This study is subject to several limitations. First, some RTI fatalities may not be reported to the surveillance system. While death registration is mandatory in Iraq, there remains the possibility of unreported deaths. This risk is likely greatest in areas of conflict and insecurity, where ongoing data collection puts coroner staffs in personal danger. To minimize risk of traveling between sites, data entry is performed in each governorate and digitally transferred to the national ministry for aggregate analysis. With this and other precautions, coroners were able to consistently report data from all sites during the period reviewed in this study. However, as insecurity increased in 2014, coroners stopped reporting surveillance data consistently in areas with greatest insurgency activity: Al-Anbar and Ninevah. Additionally, the system collects only a limited number of RTI-related variables since it was designed to be simple with limited burden on reporting facilities. Variables such as road conditions at incident sites, and time/place proximity to recent insurgency activity, as well as more conventional risk factors such as seat-belt use, helmet use, and controlled substance use are needed to better understand the road traffic data presented here, including the link between road traffic fatalities and conflict. The addition of such modifiable behavior variables would also be useful in informing intervention policies. More focused studies may also be needed to build a nuanced understanding of risk factors, better elicit the circumstances surrounding the cause of the accident, and account for differences in exposure and risk.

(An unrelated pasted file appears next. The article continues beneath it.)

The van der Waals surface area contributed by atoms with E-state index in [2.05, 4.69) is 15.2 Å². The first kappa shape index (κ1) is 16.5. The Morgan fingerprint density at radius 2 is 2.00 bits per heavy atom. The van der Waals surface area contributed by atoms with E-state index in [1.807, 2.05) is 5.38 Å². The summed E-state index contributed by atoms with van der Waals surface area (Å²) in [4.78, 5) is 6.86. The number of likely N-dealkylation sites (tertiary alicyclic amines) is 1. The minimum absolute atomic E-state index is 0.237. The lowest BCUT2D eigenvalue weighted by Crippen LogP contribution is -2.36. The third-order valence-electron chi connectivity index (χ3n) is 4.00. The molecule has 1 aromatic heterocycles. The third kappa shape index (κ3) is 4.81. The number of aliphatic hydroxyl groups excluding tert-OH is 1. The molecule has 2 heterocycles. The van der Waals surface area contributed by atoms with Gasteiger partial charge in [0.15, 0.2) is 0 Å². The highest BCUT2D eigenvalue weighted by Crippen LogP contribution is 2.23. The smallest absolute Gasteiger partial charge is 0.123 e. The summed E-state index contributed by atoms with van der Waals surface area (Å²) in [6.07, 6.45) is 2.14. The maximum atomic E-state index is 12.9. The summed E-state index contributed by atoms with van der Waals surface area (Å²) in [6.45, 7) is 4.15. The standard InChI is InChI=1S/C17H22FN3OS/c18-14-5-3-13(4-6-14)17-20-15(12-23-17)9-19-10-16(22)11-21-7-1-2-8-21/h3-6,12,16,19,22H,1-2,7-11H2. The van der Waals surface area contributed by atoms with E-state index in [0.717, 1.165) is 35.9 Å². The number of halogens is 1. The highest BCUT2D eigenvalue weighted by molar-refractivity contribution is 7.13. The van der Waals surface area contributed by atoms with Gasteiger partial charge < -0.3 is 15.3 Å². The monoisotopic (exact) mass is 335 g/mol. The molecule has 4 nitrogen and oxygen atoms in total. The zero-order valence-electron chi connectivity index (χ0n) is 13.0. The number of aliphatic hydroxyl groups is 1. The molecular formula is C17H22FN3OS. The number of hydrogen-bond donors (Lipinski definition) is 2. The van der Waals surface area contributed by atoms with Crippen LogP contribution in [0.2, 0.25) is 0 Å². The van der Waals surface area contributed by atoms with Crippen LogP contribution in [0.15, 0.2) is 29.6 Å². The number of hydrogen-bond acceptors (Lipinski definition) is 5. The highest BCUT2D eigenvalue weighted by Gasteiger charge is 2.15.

In conclusion, the data from the Iraqi Injury Mortality Surveillance System provided a detailed picture of the burden of road traffic fatalities in Iraq by governorate, demographic group and mechanism. The highest numbers of road traffic fatalities were among young men. Pedestrians and other vulnerable road users accounted for half of road traffic fatalities and for even a greater proportion among women and children. Road traffic fatalities in the eight governorates under surveillance declined from 2012 to 2013, coinciding with the resurgence of conflict in Iraq.